If music makes you smarter, and exercise helps brain function, can exercising to music really boost brainpower? Some researchers said it can.
Volunteers who listened to Vivaldi's "Four Seasons" while working out on a treadmill did much better on a test of verbal ability than when they exercised without music, a team at Ohio State University found.
"Evidence suggests that exercise improves the cognitive performance of people with coronary artery disease," said psychologist Charles Emery, who led the study.
"And listening to music is thought to enhance brainpower. We wanted to put the two results together," Emery added in a statement.
Writing in the latest issue of the journal Heart & Lung, Emery and colleagues said they studied 33 men and women taking part in a cardiac rehabilitation program after having bypass surgery, angioplasty or other procedures to treat clogged arteries.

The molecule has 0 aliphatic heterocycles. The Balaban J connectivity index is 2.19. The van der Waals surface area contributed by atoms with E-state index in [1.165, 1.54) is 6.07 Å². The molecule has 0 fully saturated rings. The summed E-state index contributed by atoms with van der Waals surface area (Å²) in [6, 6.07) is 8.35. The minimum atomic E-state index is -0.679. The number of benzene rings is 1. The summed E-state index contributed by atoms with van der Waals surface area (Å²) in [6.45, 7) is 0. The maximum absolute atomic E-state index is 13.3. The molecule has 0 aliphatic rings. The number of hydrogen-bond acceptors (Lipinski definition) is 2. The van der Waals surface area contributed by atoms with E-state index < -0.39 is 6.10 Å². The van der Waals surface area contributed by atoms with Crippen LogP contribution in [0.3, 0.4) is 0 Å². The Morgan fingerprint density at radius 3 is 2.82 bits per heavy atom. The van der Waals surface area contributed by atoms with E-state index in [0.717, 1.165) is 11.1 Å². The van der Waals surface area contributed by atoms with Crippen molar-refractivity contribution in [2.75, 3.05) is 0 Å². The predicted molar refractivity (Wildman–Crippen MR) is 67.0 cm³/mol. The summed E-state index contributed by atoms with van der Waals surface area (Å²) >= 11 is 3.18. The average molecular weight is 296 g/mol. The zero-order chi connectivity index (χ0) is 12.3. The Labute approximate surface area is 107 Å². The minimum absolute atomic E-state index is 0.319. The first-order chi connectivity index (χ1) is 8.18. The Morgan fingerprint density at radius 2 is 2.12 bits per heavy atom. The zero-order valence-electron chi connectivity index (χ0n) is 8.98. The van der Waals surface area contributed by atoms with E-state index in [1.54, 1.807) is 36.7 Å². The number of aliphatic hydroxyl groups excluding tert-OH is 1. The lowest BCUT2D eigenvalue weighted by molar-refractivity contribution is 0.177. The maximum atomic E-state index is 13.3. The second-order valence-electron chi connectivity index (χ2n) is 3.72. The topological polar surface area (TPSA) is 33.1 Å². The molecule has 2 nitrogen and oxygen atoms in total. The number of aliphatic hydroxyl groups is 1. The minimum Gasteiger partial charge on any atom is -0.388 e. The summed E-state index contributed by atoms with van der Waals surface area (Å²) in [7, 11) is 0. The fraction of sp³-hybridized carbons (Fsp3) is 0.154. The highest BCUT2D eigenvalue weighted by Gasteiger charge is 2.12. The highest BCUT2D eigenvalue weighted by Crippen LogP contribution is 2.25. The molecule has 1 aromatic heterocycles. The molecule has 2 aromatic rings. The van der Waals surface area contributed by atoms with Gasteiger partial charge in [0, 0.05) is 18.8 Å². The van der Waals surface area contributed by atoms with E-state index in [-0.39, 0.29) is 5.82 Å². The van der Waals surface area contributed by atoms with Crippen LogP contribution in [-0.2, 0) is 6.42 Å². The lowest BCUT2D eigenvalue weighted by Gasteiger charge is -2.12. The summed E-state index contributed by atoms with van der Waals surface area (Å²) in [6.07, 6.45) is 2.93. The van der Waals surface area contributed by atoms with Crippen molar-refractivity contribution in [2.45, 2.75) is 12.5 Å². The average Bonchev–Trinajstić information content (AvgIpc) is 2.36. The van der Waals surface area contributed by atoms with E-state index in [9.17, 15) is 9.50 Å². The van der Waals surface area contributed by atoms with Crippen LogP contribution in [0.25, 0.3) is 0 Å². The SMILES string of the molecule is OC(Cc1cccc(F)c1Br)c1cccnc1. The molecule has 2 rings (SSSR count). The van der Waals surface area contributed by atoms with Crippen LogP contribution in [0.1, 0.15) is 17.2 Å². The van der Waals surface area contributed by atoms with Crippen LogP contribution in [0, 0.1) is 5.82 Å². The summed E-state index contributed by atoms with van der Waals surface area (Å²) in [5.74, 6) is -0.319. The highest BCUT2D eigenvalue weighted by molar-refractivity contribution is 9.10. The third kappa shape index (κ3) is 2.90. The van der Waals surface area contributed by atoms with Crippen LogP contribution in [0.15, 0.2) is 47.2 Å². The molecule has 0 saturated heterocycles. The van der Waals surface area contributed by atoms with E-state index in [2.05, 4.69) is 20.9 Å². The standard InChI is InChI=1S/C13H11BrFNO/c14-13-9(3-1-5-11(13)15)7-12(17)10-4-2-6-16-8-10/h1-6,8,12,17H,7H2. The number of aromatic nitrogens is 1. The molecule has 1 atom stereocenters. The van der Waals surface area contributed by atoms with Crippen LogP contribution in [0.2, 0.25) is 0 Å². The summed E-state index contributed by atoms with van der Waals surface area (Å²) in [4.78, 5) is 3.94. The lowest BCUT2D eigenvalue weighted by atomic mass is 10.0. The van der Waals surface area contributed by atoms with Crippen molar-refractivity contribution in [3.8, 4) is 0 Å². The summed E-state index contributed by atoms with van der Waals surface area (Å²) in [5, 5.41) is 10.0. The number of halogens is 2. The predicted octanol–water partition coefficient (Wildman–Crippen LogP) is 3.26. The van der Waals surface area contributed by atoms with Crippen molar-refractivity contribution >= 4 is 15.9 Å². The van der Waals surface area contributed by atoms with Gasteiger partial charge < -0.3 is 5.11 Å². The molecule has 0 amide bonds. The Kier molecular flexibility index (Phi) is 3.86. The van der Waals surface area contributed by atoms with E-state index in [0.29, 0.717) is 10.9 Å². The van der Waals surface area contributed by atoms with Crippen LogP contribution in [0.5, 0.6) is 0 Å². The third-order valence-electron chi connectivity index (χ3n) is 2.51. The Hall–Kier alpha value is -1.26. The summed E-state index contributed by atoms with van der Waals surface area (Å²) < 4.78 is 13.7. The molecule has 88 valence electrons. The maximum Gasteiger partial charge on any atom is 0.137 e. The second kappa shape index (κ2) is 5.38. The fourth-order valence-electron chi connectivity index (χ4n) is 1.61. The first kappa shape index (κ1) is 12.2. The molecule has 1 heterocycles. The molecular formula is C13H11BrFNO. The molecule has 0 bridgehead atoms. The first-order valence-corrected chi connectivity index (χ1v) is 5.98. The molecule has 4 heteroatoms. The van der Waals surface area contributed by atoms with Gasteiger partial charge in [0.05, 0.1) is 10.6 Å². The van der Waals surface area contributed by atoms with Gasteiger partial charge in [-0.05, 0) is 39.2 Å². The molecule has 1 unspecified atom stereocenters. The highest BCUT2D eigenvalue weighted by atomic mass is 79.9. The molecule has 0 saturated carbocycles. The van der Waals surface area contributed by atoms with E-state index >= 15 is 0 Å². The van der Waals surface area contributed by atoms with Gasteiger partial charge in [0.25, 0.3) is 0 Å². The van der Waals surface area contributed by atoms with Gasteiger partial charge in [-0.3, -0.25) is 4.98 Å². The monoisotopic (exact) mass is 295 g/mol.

The volunteers said they felt better emotionally and mentally after working out with or without the music. But their improvement on the verbal fluency test doubled after listening to music on the treadmills.
"Exercise seems to cause positive changes in the nervous system, and these changes may have a direct effect on cognitive ability," Emery said.
"Listening to music may influence cognitive function through different pathways in the brain. The combination of music and exercise may stimulate and increase cognitive arousal while helping to organize cognitive output."
Emery said he now wanted to test people using music of their own choice.
"We used 'The Four Seasons' because of its moderate tempo and positive effects on medical patients in previous research," Emery said. "But given the range of music preferences among patients, it's especially important to evaluate the influence of other types of music on cognitive outcomes."